Shawver and Sennetti (2009) have developed a system for measuring ethical sensitivity with the help of quantitative methods. Although this evaluation also has its disadvantages associated with the attempt to describe individuals’ qualitative characteristics using quantitative methods, the general approach seems correct. Ethical sensitivity does not refer to some constant aspects of one’s personality, but rather to a response to external and internal factors. It contributes to a better understanding of the process of one’s decision-making on the basis of his/her initial premises and existing motivators.
Marken (2013) demonstrates that traditional testing techniques often include the analysis of causes but neglect the role of purposes. It leads to unreliable conclusions and incorrect interpretations of other people’s responses. It seems that Marken’s ideas are highly useful and insightful because not all individuals act mechanistically or spontaneously but select the most appropriate (from their perspective) means for attaining the desired goals. Thus, all people’s actions are purposeful. Therefore, tests should be evaluated from this perspective. It is possible to determine the impact of purposes on their responses as well as the process of purpose adjustments if the initial plan does not produce the needed results.
It may also be helpful to determine the qualitative and quantitative relationships between causes, purposes, and ultimate decisions as well as the reverse impact in the context of adjusting one’s behavior in the future. In my opinion, testing techniques should not be considered as the only or the most reliable research method. It is reasonable to use them together with other research tools to obtain a broader and more correct understanding of one’s personality.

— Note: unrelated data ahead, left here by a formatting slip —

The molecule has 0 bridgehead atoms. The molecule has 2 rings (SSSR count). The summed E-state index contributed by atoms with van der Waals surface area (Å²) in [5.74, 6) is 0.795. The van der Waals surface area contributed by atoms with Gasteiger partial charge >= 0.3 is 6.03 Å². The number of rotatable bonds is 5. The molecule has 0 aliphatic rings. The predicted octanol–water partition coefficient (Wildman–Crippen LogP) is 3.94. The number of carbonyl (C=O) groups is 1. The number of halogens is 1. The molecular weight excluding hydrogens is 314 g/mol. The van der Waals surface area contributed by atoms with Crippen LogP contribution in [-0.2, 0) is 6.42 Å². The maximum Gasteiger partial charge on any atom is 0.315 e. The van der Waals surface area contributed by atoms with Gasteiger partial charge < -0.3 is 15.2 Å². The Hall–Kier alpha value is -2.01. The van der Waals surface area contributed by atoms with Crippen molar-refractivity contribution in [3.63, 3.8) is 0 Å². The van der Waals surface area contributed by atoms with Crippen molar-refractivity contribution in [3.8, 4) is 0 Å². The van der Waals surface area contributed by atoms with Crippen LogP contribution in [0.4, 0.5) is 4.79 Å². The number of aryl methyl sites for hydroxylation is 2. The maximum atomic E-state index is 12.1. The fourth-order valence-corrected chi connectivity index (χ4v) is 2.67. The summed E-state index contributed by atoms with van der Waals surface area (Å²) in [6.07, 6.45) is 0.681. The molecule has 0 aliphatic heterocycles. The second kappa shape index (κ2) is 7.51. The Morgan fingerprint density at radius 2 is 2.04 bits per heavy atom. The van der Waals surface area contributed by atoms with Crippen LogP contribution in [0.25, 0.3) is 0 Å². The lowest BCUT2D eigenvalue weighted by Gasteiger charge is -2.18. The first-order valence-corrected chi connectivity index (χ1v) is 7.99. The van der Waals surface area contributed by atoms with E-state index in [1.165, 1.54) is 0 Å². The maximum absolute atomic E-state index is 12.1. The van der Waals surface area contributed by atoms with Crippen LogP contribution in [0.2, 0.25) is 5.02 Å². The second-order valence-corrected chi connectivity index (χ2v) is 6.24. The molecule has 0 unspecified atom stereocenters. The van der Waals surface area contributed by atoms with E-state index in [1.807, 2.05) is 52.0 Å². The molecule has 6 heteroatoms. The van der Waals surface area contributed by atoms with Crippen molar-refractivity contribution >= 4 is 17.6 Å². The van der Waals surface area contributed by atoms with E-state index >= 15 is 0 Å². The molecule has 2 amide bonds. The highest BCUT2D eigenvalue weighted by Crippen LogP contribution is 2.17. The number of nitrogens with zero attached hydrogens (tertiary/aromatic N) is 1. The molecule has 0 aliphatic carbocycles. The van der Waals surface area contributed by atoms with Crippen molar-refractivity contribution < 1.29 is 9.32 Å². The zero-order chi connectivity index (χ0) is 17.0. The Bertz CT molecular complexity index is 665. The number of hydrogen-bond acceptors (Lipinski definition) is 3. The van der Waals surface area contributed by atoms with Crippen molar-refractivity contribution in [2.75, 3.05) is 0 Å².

As testing techniques and practices are often applied to social groups, it is necessary to stress that correct conclusions may be formulated only in relation to comparatively homogenous groups. Therefore, it is reasonable to evaluate the responses of different cultural groups separately (Church et al., 2008). Moreover, it is possible that some factors are statistically significant for some cultural groups but insignificant in relation to others. Therefore, over-aggregation may lead to the incorrect assessment of a situation and people’s preferences. Thus, the optimal size and structure of participants represent important issues that are crucial for reliable research. It is reasonable to examine the relationships among both specific individuals and entire groups. All people do not make their decisions in isolation but are highly dependent on the responses of other social members. Testing methods allow specifying these relationships.
I have learned from this assignment that testing techniques may be highly helpful in various fields of research. However, there are various related aspects that should be addressed while organizing research and developing tests. Modern quantitative methods provide a number of opportunities for verifying the statistical significance of the obtained results and their applicability in a certain context. It is reasonable to analyze optimal homogenous groups and evaluate the impact of various factors on participants’ responses. In particular, people’s motivations and purposes are the basic elements that influence their responses and communication with others. I will use this knowledge in the future for designing effective tests and organizing complex research. I will determine the target population, develop tests, and implement them in accordance with the existing norms and rules. Then, I will interpret results with the help of available tools. I will construct several hypotheses that may potentially explain the obtained responses. An optimal interpretation will be selected on the basis of its correspondence to the major psychological theories and statistical significance. I will also consider limitations of my model and tests, as they are abstractions that are used for understanding real psychological phenomena. I will use several other research techniques to verify my hypotheses and examine other aspects of participants. I will try to obtain a non-contradictory picture of the target population. I will mostly rely on the dynamic models as all people learn and change their behavior under the pressure of external factors. I will aim at specifying people’s underlying motivation and the overall dynamics of their actions and perceptions. I will try to maintain the logical coherency of my research as well its high practical orientation. In my opinion, a correct psychological research should not contain contradictions in its structure and recommendations. I will try to organize all stages of my research in a way that will lead to the maximum possible synergic effect.